Someone once mentioned to me that jazz was an acquired taste. That might be true for some people, but in my case it has been around me for as far as I can remember. Both my parents were into jazz – don’t ask me which their individual favorites were, but I vividly recall listening to records by the likes Dave Brubeck (the iconic Take 5), Ella Fitzgerald, Louis Armstrong, Oscar Peterson, Stan Getz and Chet Baker. Of course, I had no idea what the music was about back then, but jazz also became the soundtrack of our road trips, as I would make my father cassette tapes (remember those?) of his favorite records so he could listen to them in his car – and then I would end up listening to them as well.
Though I distanced myself from jazz during my blues-obsessed phase in the 80s, I started gradually going back to it in the 90s while still living in Brazil. I remember that many record stores would have sales of records that they couldn’t sell – and this being forro-driven Fortaleza, jazz records were extremely cheap to purchase. For instance, I bought a copy of Brubeck’s Take 5 for something like $ 4, and many of my Marsalis family records were purchased during that era – I would just go to the local CD store, scour their bargain bin and – voila – would emerge with great gems that would probably cost much more if I had purchased them in the U.S. One example of this is Joe Henderson’s final disc Double Rainbow, a beautiful tribute to the music of Jobim that featured Herbie Hancock, Eliane Elias, Jack de Johnette and the late Nico Assumpcao.
Of all the kinds of jazz out there, I must say that I prefer straight-ahead. I have tried listening to contemporary or experimental material, but I don’t have much of an ear to it. I recall going to shows in Williamsburg and in Chelsea to hear cats screaming into their laptops or running around with guitars while the drummer kept a beat, but I just didn’t get it. Sure, I love my Coltrane, Miles Davis and such, but there are few modern cats I actually enjoy listening to. I like the jazz fusion of Chick Corea and Stanley Clarke, of course (I interviewed him once, and worked hard to keep my cool while talking to him), and of the new faces that have emerged in the last few years, I am really hooked to the work of Esperanza Spalding, pianist Hiromi Uehara (two-thirds of my dream trio) and Eldar.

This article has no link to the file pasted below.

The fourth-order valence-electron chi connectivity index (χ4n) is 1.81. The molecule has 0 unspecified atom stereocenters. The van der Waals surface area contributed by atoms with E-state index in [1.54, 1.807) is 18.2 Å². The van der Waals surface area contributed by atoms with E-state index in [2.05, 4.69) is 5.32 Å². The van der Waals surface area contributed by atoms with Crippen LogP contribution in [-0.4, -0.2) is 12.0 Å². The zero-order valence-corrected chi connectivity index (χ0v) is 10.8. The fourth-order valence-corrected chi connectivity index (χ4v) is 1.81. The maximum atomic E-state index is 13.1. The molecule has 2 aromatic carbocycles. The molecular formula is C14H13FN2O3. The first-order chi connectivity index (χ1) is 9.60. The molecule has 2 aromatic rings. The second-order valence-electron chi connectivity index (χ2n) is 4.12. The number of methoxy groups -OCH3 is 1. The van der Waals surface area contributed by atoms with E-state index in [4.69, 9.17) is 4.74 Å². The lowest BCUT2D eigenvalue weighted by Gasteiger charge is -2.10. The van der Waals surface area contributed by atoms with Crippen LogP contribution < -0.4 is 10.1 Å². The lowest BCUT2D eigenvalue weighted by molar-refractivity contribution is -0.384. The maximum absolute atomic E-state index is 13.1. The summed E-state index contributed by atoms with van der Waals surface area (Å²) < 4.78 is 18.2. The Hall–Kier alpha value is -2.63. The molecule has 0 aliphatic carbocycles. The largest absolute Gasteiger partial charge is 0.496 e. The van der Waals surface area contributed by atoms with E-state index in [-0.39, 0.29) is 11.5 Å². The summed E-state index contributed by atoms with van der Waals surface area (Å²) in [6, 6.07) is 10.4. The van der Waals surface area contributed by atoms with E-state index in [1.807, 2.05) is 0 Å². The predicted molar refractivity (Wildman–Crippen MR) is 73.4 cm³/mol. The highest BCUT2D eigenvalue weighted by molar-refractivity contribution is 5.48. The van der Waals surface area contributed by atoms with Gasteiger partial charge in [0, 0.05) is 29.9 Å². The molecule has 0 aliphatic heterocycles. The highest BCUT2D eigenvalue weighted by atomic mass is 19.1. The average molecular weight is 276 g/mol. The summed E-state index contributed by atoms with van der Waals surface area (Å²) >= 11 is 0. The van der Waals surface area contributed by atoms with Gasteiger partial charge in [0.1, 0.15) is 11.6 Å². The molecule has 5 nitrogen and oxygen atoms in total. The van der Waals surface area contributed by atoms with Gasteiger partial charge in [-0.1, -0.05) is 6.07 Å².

There are also the Latin folks out there who have made a mark of their own like Arturo Sandoval, his former Irakere band mate Paquito D’ Rivera, pianist Eliane Elias, Brazilian jazz guitarist Romero Lubambo and his Trio da Paz band mates Nilson Matta and Duduka Da Fonseca.
These days, I have more jazz in my collection than I can possibly handle, thanks to the labels that constantly send me material to review. I sometimes regret that due to time constraints, I cannot write a review of every single disc that comes to me. I do my best, though – even if many of my editors have been less than cooperative over the years. I acknowledge that the market is changing at warp speed these days and that in order to keep readers interested you have to chase the next big new thing… but if you ignore those who are struggling to get their music out, you are doing a disservice to all of us.